The beach continues to teach me lessons.

I skipped the gym one night recently and told myself I’d make up for it by going swimming. It was warm and I had cycled home, so I was pretty sweaty and looking forward to a cleansing dip. I walked down to the beach and was amazed by the stillness of the water. The water gently lapped at the shore. This is gonna be great, I thought to myself. No scary waves to knock me over, nothing to pull me out to sea. I found a spot without many rocks and waded in. I dunked my head a couple times until I felt cooler. Then I figured it was time to get some of that exercise I’d promised myself, so I earnestly started doing breast stroke (I never quite mastered this stroke in swimming lessons). I was just starting to get into a groove, when I felt a scratchy sensation in my armpit, that very quickly turned into a stinging sensation. I looked around in the water for the culprit, but couldn’t see anything around me, or anywhere else. As the stinging turned to burning, I muttered the F word repeatedly and headed for shore.

Hugh had told me previously that there are no jellyfish in South Australia that can kill you. Which is very reassuring, until you get stung by a jellyfish and your entire arm is on fire and tingling and feels like it might go numb and angry red welts are forming from your elbow, up through your armpit and all the way down the side of your left boob and it’s throbbing. Then it’s suddenly not so reassuring. And when your husband is on Kangaroo Island with limited cell service and he doesn’t answer the phone and you’re trying not to panic as you google “jellyfish sting” and find no helpful information, it can be difficult to know what to do. Having this little factoid tucked away in the recesses of your brain might convince you that it’s not an emergency, but is kind of a problem, so you look for a non-emergency health hotline to call, but the recorded introductory message goes on for so long that you think your arm might fall off or the neurotoxins might reach your heart and cause it to stop beating before someone actually answers the phone, so you hang up in frustration and panic and dial emergency services because you think there’s a slight possibility that maybe you might just die, or at least lose an arm. And the operator answers and asks if you need fire, police, or ambulance and your voice is a mixture of panic and embarrassment as you explain to her that you’re not actually sure if it is an emergency…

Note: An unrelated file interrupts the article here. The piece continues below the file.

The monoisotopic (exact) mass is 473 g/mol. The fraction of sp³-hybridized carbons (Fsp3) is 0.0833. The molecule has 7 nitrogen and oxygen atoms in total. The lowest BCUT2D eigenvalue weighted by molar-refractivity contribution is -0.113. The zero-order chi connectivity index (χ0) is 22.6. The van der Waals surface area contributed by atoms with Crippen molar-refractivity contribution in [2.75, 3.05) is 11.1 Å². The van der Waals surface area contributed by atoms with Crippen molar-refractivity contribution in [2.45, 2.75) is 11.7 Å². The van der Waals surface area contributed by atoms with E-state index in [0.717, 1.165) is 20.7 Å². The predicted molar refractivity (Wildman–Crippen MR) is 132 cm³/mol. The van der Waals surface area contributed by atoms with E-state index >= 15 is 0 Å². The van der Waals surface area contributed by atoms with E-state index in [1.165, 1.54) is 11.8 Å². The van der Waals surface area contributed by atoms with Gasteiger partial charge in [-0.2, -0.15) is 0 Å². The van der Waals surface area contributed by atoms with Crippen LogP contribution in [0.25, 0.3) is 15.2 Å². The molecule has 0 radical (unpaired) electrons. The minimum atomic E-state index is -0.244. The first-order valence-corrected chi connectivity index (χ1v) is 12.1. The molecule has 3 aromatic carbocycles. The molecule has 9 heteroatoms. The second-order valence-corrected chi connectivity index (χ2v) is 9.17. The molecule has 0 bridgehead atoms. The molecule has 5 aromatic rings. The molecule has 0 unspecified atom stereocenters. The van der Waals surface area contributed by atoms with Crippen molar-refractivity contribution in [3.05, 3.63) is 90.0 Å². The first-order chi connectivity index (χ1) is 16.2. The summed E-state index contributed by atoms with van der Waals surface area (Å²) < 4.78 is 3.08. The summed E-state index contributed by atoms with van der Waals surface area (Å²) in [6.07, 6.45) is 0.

So yeah, I called an ambulance. And the paramedics were very sympathetic and understanding as they iced my arm and assured me that I probably wasn’t going to die, but that there wasn’t much I could do beyond putting vinegar and ice on it.

Here’s the lesson to be found in all this: You’re never fucking safe! Even in still waters, there are perils lurking. Even when life seems calm, you can’t let your guard down! Something might just attack you in the armpit!

Or, the alternative lessons could be: actually, you’re fine. Even when things are shit, and they hurt a lot, you’re probably not gonna die, so that’s a win overall, right?

The photo above was taken two days after the incident. The wound continued to sting for a few days, but then slowly started improving, until eight days after the incident, when I discovered that jellyfish stings are a gift that keeps on giving! Apparently, it’s relatively common to have a delayed hypersensitivity reaction about a week later. And this can recur for up to two months!

TWO MONTHS!! So this is me 11 days later, just pretty much loving life.

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